“Banana Island” is just one of a multitude of innuendo-laden gags, often from the mouth of self-confessed “queen” Mr Lesley, played by Dudley Sutton. He voices a plethora of the play’s “things you can’t say” and luxuriates in his character’s taste for speaking frankly, crudely and lewdly. Sutton works hard to bridge the gap between this levity and the underlying motives of a connivingly persuasive character and there is an interesting invitation here to consider what lies beneath the surface, as the tone shifts towards something darker and more sinister.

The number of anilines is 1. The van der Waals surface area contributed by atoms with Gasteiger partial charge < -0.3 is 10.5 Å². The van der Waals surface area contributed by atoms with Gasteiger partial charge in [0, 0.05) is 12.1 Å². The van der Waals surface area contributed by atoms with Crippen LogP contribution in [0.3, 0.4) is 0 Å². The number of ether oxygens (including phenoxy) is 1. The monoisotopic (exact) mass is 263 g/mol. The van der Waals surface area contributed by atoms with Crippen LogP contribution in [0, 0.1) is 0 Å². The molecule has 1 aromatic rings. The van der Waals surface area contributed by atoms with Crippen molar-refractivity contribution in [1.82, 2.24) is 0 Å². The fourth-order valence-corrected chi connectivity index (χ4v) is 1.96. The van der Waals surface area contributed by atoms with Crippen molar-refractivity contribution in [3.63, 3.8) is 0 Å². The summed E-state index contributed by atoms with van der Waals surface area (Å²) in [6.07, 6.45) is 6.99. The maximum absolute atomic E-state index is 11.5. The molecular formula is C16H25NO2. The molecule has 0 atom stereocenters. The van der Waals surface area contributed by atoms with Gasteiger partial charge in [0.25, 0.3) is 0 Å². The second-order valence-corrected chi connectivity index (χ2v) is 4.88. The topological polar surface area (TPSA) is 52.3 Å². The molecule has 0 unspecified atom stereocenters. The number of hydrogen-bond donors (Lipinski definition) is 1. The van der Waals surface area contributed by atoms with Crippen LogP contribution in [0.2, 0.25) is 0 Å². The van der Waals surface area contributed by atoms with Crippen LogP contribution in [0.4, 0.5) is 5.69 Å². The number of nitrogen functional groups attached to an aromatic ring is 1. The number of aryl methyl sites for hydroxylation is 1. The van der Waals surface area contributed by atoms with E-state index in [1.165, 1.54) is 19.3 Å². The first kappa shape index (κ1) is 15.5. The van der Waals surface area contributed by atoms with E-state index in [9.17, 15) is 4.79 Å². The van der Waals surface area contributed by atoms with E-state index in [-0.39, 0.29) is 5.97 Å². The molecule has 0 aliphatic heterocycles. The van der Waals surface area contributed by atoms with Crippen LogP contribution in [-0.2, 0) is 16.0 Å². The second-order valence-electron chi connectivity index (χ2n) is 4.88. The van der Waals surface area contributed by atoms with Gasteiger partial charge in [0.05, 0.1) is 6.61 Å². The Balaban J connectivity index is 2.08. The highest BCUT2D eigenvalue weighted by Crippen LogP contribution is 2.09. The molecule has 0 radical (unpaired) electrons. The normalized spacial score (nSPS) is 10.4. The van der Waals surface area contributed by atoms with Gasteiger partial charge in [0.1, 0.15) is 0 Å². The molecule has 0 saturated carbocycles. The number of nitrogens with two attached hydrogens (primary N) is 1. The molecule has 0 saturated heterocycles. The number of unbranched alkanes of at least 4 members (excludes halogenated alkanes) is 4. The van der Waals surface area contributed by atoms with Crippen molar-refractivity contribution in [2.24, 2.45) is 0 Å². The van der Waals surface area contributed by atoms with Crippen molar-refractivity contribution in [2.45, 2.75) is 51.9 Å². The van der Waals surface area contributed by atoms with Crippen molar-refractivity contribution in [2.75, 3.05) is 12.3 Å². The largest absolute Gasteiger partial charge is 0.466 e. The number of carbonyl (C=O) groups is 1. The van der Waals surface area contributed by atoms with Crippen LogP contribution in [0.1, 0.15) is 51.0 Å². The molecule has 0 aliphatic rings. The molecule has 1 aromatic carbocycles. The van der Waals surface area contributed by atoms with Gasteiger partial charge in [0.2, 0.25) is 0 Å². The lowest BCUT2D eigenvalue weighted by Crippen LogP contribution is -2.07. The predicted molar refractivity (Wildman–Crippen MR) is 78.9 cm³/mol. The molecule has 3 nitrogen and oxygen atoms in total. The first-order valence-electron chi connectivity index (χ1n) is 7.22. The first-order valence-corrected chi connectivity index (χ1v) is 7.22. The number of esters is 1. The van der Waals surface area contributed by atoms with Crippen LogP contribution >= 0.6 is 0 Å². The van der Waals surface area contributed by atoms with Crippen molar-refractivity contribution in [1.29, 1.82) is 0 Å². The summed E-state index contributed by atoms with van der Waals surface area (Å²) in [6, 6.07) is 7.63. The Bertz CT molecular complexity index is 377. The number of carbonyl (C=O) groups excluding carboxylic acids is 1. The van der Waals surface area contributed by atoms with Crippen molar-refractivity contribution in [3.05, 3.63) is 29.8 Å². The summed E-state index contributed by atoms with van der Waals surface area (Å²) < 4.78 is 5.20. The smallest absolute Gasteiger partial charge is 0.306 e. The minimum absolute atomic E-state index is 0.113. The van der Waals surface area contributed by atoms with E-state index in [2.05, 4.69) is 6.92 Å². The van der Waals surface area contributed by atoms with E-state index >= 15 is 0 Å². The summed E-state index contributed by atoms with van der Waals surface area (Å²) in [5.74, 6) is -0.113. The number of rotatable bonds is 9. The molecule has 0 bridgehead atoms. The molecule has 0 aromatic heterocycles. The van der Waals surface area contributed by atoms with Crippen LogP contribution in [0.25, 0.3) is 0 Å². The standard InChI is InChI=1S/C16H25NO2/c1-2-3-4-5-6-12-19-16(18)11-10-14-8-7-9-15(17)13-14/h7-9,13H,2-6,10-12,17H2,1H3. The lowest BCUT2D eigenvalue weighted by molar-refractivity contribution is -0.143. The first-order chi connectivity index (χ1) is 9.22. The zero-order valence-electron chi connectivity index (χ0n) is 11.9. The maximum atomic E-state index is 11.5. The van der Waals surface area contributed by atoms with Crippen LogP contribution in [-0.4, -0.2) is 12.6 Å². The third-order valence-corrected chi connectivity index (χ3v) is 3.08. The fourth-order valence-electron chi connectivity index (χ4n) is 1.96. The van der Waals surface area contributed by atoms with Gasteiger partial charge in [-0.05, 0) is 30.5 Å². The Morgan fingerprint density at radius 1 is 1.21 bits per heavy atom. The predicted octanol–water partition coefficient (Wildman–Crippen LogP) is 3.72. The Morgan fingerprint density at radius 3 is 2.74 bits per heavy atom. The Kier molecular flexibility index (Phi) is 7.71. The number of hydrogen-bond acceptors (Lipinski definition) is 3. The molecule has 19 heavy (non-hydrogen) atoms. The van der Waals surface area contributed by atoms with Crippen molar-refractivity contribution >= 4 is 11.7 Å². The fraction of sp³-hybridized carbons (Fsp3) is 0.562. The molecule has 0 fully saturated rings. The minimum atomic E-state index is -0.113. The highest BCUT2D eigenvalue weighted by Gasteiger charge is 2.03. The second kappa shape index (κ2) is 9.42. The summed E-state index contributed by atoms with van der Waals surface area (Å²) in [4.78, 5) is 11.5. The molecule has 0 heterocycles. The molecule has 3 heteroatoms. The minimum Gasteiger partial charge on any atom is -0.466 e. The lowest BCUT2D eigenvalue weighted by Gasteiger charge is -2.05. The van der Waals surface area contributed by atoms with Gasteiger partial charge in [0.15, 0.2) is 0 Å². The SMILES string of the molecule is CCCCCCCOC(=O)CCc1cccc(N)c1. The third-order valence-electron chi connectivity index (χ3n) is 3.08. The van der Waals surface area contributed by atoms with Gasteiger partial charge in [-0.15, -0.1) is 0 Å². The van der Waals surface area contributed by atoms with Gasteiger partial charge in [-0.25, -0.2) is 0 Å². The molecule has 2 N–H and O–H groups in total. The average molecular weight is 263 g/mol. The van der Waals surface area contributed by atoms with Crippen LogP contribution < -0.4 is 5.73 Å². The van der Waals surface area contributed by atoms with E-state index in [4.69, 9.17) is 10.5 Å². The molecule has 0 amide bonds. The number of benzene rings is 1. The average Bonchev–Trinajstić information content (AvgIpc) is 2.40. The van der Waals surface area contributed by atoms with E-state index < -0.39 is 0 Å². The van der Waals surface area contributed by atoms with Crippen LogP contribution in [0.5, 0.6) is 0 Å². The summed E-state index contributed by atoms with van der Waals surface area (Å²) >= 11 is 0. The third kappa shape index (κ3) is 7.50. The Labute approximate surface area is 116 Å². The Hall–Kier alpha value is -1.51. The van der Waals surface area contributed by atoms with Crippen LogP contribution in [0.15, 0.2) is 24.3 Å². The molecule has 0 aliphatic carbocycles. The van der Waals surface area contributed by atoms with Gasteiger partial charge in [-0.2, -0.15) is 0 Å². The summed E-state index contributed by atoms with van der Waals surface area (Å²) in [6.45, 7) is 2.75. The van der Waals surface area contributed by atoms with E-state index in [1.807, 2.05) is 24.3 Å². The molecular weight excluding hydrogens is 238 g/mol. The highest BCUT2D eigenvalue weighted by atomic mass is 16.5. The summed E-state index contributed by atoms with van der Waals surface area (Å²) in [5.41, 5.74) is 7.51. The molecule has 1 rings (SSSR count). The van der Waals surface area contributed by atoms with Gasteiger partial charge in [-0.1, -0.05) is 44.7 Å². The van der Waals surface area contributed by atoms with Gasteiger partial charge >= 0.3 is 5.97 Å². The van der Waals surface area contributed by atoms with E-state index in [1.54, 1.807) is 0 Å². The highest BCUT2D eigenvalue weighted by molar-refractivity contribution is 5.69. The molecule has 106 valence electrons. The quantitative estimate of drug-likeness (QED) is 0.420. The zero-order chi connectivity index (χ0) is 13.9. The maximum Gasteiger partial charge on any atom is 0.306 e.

And the tone certainly does shift. Throughout the play, each scene is intercut with a clever use of projection that establishes context and keeps us up-to-date with the developments of the oncoming revolution. But there is a dilemma here, as the characters seem oddly unaffected by this life-changing political movement in the Middle East. Perhaps this is a comment on the blindness of the characters, so wrapped up in their own problems that they can’t see the bigger picture like we, the audience, can. Yet the comedy begins to sit uneasily alongside the sounds of bombing and guns in the distance, giving rise to questions of whether this is a comedy about a woman falling for a man too young for her, or a political commentary designed to make its audience feel uneasy and ask difficult questions about the role of tourism and expatriots in this area.